Statement from Robin Steans, Executive Director of Advance Illinois, on the Performance of Illinois and Chicago on the Nation’s Report Card
October 28, 2015: The nation’s report card released today provides new and impactful insight into student performance in classrooms across Illinois, Chicago as well as the nation’s largest cities and other states.
The results are a clarion call for us all and a cautious reminder that the important work of providing a high-quality public education to all students, no matter where they live or attend school, remains urgent and ongoing.
Illinois’ performance on the 2015 National Assessment of Educational Progress is, at best, a mixed bag.
Our state remained flat in both reading and math at grades four and eight, showing little movement up or down that was statistically significant, according to the results. Illinois held steady, however, as the nation’s performance declined in both reading and math, and outperformed the national average as a result.
Students in state’s largest school district, Chicago Public Schools (CPS), again outpaced the academic growth seen in Illinois and other large urban districts and showed some of the largest gains nationwide in fourth-grade reading and eighth-grade math, according to the NAEP results shared as part of the Trial Urban District Assessment. (More detail on Chicago and Illinois performance below)
The context for this performance, whether in Chicago or Illinois, matters tremendously. Consider this:
- Illinois held steady even as state funding for public schools lagged behind the recommended amount needed for an adequate education. As a result, funding gaps worsened in a state that already ranks among the most inequitably funded and school districts that serve concentrations of low-income students, who need additional support, struggled to provide it.
- Illinois students, educators and schools are being asked to do more than ever before with the rollout of the new Illinois Learning Standards for math and English Language Arts (based on the Common Core). This is a significant shift in how teachers teach and students learn that takes time. Educators in some of our state’s 860 school districts have made this shift with resources, collaboration time and professional development while other districts with lesser means have not been able to provide such supports.
These are not excuses, but rather explanatory context for Illinois’ performance trend on NAEP in recent years.
Illinois’ Performance Gaps Narrow, But More Work is Needed to Help All Students Achieve
Illinois continues to reduce some of the performance gaps that ranked among the nation’s largest in recent years.
In eighth-grade math, for instance, the divide between African-American students and their white classmates narrowed by eight percentage points to a 28-percentage point gap in 2015. Among Latino students and their white classmates, the divide narrowed by the same margin to an 18-percentage point spread.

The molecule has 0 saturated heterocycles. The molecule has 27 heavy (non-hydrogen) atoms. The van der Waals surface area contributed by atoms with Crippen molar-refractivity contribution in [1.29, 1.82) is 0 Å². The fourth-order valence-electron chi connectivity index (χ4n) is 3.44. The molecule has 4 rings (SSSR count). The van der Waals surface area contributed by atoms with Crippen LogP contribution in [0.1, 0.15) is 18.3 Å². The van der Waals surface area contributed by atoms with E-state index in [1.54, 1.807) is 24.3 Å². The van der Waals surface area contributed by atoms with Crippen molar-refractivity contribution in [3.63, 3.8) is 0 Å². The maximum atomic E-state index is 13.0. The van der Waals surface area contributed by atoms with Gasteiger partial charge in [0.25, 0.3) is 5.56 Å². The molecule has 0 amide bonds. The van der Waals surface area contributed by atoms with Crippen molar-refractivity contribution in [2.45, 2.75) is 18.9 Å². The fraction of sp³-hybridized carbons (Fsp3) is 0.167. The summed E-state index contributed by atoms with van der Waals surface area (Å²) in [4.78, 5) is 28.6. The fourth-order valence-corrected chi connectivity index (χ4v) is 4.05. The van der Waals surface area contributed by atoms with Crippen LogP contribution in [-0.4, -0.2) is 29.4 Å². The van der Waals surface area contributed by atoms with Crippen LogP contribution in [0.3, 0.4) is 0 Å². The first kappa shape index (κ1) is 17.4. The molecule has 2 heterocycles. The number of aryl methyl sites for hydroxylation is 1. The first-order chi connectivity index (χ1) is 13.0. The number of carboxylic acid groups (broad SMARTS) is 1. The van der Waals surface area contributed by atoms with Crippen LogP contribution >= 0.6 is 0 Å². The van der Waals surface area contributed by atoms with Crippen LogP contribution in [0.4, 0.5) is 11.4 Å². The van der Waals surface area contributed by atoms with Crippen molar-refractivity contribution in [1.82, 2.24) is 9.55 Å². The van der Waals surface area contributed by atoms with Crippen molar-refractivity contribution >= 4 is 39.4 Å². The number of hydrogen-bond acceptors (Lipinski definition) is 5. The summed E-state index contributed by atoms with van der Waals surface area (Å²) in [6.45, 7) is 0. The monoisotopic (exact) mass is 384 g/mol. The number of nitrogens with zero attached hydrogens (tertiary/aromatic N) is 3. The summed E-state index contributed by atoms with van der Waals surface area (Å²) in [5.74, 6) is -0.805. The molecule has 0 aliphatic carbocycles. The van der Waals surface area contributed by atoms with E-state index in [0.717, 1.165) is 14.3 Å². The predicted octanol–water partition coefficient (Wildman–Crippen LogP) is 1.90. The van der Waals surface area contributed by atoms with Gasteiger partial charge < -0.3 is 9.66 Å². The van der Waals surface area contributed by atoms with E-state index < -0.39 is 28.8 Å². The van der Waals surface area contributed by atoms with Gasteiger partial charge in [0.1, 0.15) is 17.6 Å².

Underlying the narrower performance gap, however, is the declining performance of Illinois white students in eighth-grade math.
The same trend can be seen in the performance of low-income students and their more affluent classmates. The performance gap narrowed from 34 percentage points in 2013 to 28 percent points in 2015 in eighth-grade math. But while low-income student performance stagnated, the performance of their non-low-income peers declined.
Chicago Students Show Steady Progress
Chicago Public Schools is among the nearly two dozen large urban districts who participate in the so-called Trial Urban District Assessment, offering insight into how the city’s students fared on this nationally comparable measure of student performance. The results show that Chicago continues to make outsized gains.
In eighth-grade math, CPS eighth-graders increased six scale-score points from the 2013 administration, the greatest growth reported among other urban districts.
In fourth-grade reading – another key academic milestone – CPS students increased by seven scale points, the third highest growth among urban districts nationwide.
Looking beyond the aggregate scale scores and proficiency rates, we find that not all students are improving at the same rate, and this should spur additional analysis and study about whether we are adequately supporting all students.
By any measure – whether in Chicago, Illinois or the nation as a whole – there is a great deal of ground still to cover. No one can be satisfied when fewer than half of Illinois students score proficiently on state assessments, and students in too many schools languish years below grade level with little support to improve.
Yet day after day in Chicago and Illinois, teachers and school leaders strive to help all students reach their potential. As Illinoisans, we owe them our support.